Synaptic functions in rat sympathetic neurons in microcultures. I. Secretion of norepinephrine and acetylcholine

J Neurosci. 1986 Apr;6(4):1061-79. doi: 10.1523/JNEUROSCI.06-04-01061.1986.


This is the first of a series of four papers that describes the use of a sensitive "microculture" procedure for examining the neurotransmitter profile of a neuron by assaying the transmitter(s) it releases. Sympathetic principal neurons isolated from the superior cervical ganglia of neonatal or adult rats were grown for 10 d to several months on small islands of cardiac myocytes (island diameter, ca. 0.5 mm). To assay transmitter status a neuron and a myocyte in the same microculture were impaled with microelectrodes, the neuron was stimulated and the pharmacology of the effect(s) on the group of electrically coupled myocytes, and on the neuron itself, was investigated. Because the growing axonal processes were confined to the island, the innervation of the myocytes became dense; transmission from neuron to myocytes occurred reliably and was often intense. Most experiments were done on islands containing only a single neuron so that the observed effect(s) on the myocytes could be confidently assigned to that neuron. After the physiological assay, the fine structure or cytochemistry of the neuron was often examined. With single-neuron microcultures the physiology and anatomy of the neuron, including the fine structure of its synaptic endings and varicosities, could be correlated unambiguously. During the course of this work, we have observed five pharmacologically distinct effects exerted on the myocytes by either neonate- or adult-derived neurons. Three of these effects, one exerted at least in large part by adenosine and the others by agents still under study (one appears to be 5-HT), are described by Furshpan et al. (1986), Matsumoto et al. (in press), and D. Sah and S. G. Matsumoto (unpublished observations). This paper is concerned with evidence for secretion by these neurons of norepinephrine (NE) and acetylcholine (ACh). The physiological effects of the secretion of these two substances onto the myocytes (excitation and inhibition, respectively) were generally similar to those reported in vivo. The minimal latencies of the responses were short, probably due to the high density of innervation. ACh secreted by a neuron onto itself, at autapses, evoked fast nicotinic EPSPs. We have not detected autaptic effects attributable to the secretion of NE. A minority of the neurons were detectably only adrenergic or only cholinergic. The incidence of these transmitter states was strongly dependent on culture age and culture conditions; in a heterogeneous group of about 300 reasonably well-characterized neurons about 17% (12% of neonate-derived) were apparently purely adrenergic and about 10% (13% of neonate-derived) were apparently purely cholinergic.(ABSTRACT TRUNCATED AT 400 WORDS)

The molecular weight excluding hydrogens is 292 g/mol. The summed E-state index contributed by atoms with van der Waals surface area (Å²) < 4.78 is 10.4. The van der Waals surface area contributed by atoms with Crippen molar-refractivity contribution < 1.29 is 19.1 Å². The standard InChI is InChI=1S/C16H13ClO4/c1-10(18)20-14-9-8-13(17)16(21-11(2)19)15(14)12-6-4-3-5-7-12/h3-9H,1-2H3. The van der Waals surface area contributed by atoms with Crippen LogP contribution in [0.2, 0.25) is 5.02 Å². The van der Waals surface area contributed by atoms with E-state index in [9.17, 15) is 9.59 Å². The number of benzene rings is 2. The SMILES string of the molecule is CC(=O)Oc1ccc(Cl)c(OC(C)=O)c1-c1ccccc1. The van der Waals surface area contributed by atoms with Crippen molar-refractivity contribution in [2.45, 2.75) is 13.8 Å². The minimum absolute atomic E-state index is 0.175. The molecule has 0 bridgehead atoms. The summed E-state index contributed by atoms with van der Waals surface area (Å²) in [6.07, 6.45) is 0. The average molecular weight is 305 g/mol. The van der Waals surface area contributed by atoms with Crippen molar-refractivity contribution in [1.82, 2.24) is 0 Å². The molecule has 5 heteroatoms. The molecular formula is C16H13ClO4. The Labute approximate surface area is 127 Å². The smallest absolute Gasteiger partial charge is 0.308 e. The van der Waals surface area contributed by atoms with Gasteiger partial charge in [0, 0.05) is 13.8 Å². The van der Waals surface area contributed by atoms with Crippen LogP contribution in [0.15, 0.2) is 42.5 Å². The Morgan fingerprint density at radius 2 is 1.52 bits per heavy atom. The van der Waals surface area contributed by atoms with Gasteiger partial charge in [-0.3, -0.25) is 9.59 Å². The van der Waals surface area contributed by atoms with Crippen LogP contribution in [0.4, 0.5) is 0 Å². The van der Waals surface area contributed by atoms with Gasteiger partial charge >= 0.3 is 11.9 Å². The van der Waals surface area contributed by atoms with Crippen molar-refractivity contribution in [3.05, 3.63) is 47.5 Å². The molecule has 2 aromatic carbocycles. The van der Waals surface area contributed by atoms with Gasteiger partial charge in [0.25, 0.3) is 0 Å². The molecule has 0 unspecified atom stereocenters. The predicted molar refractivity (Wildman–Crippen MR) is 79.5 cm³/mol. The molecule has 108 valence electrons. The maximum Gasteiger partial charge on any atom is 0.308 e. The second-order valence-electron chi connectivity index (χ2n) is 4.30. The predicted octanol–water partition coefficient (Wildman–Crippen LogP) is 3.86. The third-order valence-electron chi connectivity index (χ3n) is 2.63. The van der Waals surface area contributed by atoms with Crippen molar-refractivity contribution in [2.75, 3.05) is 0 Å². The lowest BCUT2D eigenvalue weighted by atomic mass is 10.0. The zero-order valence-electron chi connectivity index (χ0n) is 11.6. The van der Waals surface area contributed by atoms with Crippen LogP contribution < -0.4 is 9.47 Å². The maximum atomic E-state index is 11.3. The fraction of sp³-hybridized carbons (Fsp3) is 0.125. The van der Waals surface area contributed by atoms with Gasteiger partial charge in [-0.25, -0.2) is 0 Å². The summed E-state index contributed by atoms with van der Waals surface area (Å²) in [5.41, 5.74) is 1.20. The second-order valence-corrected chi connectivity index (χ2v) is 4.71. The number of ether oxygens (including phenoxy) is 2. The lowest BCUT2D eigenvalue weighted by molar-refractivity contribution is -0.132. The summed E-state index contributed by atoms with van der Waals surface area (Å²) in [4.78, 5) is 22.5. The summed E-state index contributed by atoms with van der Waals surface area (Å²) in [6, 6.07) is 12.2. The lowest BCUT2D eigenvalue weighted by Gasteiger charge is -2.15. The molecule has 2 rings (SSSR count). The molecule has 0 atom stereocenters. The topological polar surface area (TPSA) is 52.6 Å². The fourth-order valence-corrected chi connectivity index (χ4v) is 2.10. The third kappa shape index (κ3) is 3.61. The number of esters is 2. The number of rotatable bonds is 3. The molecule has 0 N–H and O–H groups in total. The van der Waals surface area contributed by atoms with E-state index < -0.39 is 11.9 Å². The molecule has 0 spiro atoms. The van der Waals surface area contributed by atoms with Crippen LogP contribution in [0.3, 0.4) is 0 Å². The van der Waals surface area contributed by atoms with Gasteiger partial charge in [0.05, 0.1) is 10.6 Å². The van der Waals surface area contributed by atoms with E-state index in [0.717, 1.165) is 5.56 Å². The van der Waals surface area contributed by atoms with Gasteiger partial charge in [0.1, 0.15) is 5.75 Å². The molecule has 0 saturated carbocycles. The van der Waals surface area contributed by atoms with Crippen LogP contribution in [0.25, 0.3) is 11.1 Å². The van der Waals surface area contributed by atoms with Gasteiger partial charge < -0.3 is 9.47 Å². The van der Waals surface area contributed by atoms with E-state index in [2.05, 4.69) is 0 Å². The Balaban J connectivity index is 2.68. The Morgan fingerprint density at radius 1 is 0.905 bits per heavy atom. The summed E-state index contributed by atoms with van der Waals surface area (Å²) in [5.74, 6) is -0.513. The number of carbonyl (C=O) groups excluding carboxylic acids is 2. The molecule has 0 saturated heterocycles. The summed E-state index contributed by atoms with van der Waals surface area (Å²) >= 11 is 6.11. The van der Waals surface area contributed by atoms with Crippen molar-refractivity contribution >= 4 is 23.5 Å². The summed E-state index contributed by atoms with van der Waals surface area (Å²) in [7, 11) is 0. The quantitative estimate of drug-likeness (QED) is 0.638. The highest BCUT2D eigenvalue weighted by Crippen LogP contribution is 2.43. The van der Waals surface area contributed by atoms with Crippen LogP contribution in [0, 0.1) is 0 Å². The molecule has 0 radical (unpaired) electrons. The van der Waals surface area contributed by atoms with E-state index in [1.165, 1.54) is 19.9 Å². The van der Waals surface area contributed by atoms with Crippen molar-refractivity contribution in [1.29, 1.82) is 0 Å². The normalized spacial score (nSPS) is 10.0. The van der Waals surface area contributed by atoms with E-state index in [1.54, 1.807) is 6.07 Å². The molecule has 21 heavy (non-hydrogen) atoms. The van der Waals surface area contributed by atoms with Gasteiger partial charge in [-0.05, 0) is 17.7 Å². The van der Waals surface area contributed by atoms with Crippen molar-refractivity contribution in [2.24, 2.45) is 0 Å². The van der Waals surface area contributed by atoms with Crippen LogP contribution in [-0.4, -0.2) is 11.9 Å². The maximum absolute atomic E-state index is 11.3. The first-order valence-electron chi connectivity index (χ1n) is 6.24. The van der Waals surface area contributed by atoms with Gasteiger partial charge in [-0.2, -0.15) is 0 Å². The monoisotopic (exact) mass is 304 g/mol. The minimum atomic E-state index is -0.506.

Publication types

  • Research Support, Non-U.S. Gov't
  • Research Support, U.S. Gov't, P.H.S.

MeSH terms

  • Acetylcholine / metabolism*
  • Acetylcholine / pharmacology
  • Animals
  • Biological Assay
  • Cells, Cultured
  • Ganglia, Sympathetic / metabolism
  • Ganglia, Sympathetic / physiology*
  • Heart / drug effects
  • Myocardium / cytology
  • Neurons / metabolism
  • Neurons / physiology
  • Norepinephrine / metabolism*
  • Norepinephrine / pharmacology
  • Rats
  • Synapses / metabolism


  • Acetylcholine
  • Norepinephrine